Our modern lifestyle doesn’t always lend itself to connection to the seasons, but we are creatures of nature and the turn of the weather inevitably affects us. Traditional practices can help us.

1.) Turn to grounding, warming, whole foods

Fall harvest vegetables are wonderfully nourishing. As the weather turns colder, many of us find soups and stews to be fall comfort foods, especially those with warming spices such as ginger, cardamon, or turmeric.

Cooked breakfast foods make a great start to the day. If grain based porridges don’t agree with you, or you just want a change, the legumes in traditional Indian Kitchari might help fortify for your morning. Find more ideas here.

2) Exercise

Jen in crescent lunge

Ayurvedics believe the heat of exercise burns off excess Vata (wind) energy prevalent in the fall. Modern scientists have found that elevating our core temperatures helps burn off cold viruses.

If either of those reasons isn’t compelling, the benefits of exercise have been documented quite thoroughly for everything from heart health to weight maintenance to helping our moods, important as sunlight fades.

Yoga combine strength and endurance building exercises with relaxation, focus, and breathwork.

Breathing Space offers prenatal yoga for all trimesters and we recommend several of our partner venues and colleague programs for developing an adult practice. Check out:

And of course, there’s nothing like hiking in the fall (photo above is from just a few years ago).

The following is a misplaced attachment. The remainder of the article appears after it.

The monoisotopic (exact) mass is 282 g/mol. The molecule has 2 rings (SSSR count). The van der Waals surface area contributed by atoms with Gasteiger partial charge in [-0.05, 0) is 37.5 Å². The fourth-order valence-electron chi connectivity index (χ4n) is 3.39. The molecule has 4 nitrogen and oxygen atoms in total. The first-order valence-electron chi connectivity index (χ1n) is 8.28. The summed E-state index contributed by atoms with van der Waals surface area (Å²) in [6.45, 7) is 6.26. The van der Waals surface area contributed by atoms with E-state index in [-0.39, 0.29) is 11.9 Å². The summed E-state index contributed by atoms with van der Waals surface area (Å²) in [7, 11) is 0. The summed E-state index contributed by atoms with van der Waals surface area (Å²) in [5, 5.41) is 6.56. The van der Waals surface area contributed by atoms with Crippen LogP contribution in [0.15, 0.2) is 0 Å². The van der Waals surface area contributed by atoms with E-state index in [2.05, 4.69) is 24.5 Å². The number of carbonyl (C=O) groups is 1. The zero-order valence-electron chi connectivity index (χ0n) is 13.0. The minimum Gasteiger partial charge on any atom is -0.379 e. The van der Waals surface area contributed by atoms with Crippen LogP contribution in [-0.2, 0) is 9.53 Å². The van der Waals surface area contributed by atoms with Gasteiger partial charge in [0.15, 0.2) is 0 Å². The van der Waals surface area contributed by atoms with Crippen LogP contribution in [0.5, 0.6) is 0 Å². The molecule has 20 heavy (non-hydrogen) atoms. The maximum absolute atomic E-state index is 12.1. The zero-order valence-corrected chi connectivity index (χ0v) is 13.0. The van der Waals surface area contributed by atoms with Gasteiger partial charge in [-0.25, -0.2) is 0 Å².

3) Slow down

The hustle of back-to-school, new schedules, and the fall social calendar can leave you feeling dried out and drained. Restorative or gentle yoga might be exactly what you need, especially if your exercise routine is heavy in aerobic or resistance training.

family class foot massage, preschooler yoga

Realignment Studio and St. Marks offer gentle classes and a monthly restorative workshop for grown ups, but kids benefit from slower practices too and engaging in self care with your child can be very rewarding. Simple things like foot massages with lotion can be ways to give and receive kindness and nurturing touch.

Check out my ChildLight Yoga blog post for instructions on setting up the restorative pictured left. Once in a restorative posture, a guided meditation may be help your child relax. One of my favorites is the Bye Bye boat by Cosmic Kids Yoga, the basic narrative of which can be adjusted to match the age of the child.

4) Fortify against cold season


Jen’s go-to to ward-off-colds tea recipe is simple, warming, and a great way to incorporate turmeric in your diet.

Combine the following in a mug:

  • 2 tablespoons of honey,
  • a heaping tablespoonful of of turmeric,
  • a half teaspoon of ginger,
  • a generous sprinkling of cinnamon and cardamon,
  • a dash of black pepper.

Fill the mug halfway with boiling water and mix the spices and honey.

Fill to the top with your preferred milk or milk substitute.

Further resources:


jen headshot

About the Author

Jennifer Mueller has been teaching yoga for children and families in Washington DC since 2008. Jen is a Yoga AllianceĀ® Experienced Registered Yoga Teacher (E-RTY 200) and Registered Childrenā€™s Yoga Teacher (RCTY) as well as a Certified Educator of Infant Massage (CEIM), a Certified Baby Signing Time Instructor, and an International Board Certified Lactation Consultant (IBCLC).

Jen teaches Breathing Space Baby Yoga & Play classes, Tot, Toddler and Little Families Yoga, afterschool yoga, Baby & Toddler Signing Time, and directs day-off and summer camps . . . in addition to offering lactation support and doing bunch of behind the scenes stuff to keep it all running.

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